Mount Rainier Park tends to get overlooked by everyone, which is a funny thing to say about a volcano rising over 14,409 feet above sea level. Mount Rainier is one of the most visible and iconic mountains in North America, and is located 54 miles from the city of Seattle, which sits just above sea level. Each year, Mount Rainier has tens of millions of eyes gaze upon the glaciated summit during the sunny days, when locals say “the Mountain is out.” Everyone who lives near the mountain knows its shape by memory, and yet, few travel to this National Park and mountain.
I know many of you will scoff, but numbers don’t lie. Mount Rainier received 1,264,259 visitors in 2014, ranking it as the 14th most-popular of the 59 national parks, according to the LA Times. Think 1,264 259 is a lot of people? Olympic National Park, further from an airport or major city, received 3,243,872 and was the 6th most-popular National Park in America. Have you heard of Washington State’s Lake Roosevelt National Recreation Area? It received 1,180,898 visitors in 2014. Only 83,270 people difference from the crown jewel of the Pacific Northwest and a lake formed in 1941 by the creation of the Grand Coulee Dam. I have been to Lake Roosevelt and it is truly beautiful, but it doesn’t compare to Mount Rainier.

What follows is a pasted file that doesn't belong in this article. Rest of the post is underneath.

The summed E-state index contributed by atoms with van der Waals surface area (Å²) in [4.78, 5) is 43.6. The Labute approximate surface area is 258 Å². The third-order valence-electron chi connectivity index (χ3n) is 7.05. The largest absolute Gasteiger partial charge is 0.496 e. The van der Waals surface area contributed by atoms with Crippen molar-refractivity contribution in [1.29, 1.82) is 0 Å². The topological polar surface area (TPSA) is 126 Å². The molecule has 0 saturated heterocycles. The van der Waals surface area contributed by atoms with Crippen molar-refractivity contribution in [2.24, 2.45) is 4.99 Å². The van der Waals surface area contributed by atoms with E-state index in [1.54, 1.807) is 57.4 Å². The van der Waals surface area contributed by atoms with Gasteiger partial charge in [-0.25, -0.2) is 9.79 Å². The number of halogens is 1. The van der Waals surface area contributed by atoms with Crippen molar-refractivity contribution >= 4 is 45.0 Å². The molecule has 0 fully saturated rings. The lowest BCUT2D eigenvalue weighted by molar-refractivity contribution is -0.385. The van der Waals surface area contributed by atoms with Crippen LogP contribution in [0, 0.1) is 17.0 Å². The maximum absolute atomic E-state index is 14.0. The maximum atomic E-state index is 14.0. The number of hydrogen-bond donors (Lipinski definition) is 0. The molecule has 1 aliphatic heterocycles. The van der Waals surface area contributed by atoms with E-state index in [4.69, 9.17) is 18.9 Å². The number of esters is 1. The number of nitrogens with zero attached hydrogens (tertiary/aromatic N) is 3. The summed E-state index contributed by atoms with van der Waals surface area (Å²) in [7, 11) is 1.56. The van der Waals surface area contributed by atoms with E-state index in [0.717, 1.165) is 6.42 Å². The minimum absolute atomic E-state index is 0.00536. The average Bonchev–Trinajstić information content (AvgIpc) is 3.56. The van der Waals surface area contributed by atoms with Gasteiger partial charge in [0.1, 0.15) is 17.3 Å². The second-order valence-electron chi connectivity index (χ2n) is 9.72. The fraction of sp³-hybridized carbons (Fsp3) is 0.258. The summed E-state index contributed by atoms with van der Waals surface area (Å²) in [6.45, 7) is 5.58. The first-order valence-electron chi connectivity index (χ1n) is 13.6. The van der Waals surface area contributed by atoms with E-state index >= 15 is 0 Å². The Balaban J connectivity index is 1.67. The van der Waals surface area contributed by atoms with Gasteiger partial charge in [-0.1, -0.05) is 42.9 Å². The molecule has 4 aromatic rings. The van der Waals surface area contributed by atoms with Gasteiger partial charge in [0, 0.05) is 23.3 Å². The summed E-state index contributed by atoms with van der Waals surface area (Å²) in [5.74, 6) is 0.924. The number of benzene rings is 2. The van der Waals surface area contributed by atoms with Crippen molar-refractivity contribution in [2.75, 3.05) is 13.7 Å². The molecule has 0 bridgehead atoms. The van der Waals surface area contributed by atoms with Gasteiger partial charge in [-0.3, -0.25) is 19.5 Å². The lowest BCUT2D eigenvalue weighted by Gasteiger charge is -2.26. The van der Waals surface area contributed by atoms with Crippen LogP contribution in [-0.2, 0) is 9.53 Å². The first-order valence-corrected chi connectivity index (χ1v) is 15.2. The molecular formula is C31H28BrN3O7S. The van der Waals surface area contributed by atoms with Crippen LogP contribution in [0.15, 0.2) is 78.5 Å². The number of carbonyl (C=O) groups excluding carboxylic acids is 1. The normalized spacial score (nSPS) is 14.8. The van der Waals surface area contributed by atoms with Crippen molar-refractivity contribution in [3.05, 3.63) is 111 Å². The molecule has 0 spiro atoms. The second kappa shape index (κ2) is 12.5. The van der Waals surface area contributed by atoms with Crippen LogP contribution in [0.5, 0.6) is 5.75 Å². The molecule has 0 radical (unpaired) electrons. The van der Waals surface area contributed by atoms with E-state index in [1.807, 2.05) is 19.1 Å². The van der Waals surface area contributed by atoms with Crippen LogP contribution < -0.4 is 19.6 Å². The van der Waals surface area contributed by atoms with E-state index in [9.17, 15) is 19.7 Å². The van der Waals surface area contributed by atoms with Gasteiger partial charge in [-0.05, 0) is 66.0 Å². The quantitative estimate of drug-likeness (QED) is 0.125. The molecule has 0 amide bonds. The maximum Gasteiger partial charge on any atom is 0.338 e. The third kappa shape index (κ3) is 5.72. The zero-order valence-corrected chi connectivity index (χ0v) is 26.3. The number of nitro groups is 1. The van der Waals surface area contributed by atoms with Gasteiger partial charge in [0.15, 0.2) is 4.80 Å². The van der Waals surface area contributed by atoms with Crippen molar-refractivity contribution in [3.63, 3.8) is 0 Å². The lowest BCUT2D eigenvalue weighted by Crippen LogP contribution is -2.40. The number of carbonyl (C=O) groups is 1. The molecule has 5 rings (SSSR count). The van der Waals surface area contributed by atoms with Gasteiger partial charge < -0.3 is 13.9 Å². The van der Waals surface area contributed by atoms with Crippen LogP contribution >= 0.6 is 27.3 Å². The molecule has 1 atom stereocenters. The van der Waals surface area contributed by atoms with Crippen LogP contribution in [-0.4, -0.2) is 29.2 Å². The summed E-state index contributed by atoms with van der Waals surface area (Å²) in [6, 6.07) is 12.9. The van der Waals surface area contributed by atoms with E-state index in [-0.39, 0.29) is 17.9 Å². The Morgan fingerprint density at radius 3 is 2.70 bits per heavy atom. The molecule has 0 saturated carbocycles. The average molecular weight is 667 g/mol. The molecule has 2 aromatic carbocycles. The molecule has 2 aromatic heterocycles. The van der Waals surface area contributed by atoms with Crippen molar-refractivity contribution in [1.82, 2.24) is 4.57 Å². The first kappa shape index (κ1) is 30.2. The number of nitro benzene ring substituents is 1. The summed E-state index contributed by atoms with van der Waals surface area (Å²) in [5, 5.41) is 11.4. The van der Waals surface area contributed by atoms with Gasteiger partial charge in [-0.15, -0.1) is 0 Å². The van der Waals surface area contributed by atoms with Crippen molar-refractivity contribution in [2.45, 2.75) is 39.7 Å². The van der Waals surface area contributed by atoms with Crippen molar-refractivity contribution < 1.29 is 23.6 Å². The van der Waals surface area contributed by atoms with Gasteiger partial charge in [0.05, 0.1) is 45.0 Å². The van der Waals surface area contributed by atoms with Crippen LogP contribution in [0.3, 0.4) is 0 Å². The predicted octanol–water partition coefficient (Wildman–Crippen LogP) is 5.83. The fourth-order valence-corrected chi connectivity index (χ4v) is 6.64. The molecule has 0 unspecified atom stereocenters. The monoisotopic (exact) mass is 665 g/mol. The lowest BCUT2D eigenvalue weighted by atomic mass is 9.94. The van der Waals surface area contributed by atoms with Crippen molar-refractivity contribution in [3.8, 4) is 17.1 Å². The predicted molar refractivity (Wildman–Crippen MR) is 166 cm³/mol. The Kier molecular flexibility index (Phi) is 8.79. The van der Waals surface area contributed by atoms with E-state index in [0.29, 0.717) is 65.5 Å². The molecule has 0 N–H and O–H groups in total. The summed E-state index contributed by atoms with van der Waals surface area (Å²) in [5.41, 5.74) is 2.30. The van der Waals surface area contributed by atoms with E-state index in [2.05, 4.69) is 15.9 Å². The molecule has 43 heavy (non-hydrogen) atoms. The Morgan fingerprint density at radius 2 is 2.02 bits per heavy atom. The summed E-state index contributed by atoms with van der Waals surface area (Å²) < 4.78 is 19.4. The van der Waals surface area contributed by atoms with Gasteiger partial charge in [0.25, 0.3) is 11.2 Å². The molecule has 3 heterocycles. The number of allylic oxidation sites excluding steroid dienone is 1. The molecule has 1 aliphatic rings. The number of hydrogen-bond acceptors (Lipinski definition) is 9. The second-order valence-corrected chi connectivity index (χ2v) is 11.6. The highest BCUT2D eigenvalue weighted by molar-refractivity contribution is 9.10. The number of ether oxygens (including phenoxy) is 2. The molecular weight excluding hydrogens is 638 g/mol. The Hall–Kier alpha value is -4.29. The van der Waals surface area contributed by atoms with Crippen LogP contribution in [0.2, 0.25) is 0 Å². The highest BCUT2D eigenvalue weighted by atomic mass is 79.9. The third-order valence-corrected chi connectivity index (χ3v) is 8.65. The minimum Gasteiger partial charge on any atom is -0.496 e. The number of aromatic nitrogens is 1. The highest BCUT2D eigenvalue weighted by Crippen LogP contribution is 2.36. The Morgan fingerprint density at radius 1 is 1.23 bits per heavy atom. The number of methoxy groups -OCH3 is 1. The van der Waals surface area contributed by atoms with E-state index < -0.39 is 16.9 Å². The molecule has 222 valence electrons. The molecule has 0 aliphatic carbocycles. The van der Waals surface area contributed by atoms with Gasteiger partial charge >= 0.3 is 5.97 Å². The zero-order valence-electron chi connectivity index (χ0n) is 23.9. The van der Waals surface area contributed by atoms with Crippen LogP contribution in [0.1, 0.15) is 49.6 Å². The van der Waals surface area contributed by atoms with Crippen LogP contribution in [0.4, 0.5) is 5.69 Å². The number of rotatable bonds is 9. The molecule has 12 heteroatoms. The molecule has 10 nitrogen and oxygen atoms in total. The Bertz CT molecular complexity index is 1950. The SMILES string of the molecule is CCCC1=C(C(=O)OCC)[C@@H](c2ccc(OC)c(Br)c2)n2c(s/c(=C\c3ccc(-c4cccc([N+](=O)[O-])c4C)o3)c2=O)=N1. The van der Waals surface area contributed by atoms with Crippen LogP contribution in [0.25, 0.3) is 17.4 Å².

The lack of visitation to Mount Rainier confuses me, but I suppose it is understandable. Many who visit this National Park a few hours drive from Seattle see Paradise and Longmire, stopping at Reflection Lake, the numerous waterfalls and pull-offs. We do this once or twice and assume we have seen Mount Rainier. That is where many fall short in truly discovering the beauty of the park.
Mount Rainier is more than just Paradise, it is more than just driving the roads. Mount Rainier offers hundreds of experiences, trails and places to explore, and we want to get you out into the mountains.
Distance: 6 miles round trip
Why: Technically not in Mount Rainier National Park, millions drive past the Pack Forest toward Longmire, without realizing they are driving away from incredible forests and gorgeous waterfalls. This dog-friendly trail is amazing year-round, but is best seen after a heavy rain. Be safe and know your footing if you decide to take a risk and explore closer to the falls.
Distance: 5.6 miles round trip
Why: Located above the popular Sunrise region of Mount Rainier National Park, the Mount Fremont Trail is rarely visited compared to the huge numbers who walk the mower walkways around Sunrise Visitor Center. The views from the Fremont Lookout Trail are drool worthy, showing off Mount Rainier, and even Mount Baker on a clear day. Keep an eye out for mountain goats and the rare glimpses of the city of Seattle.
Distance: 4 miles round trip
Why: It isn’t every day that you can reach a peak that overlooks a glaciated volcano, but the short trip to Dege Peak is a mountain top accessible by nearly everyone. Easy to hike, but offering unrivaled views, Dege Peak would be the most popular mountain hike in Washington if it was closer to a city. Each step offers great views of Mount Adams, Mount Rainier, making this a photographers ideal location.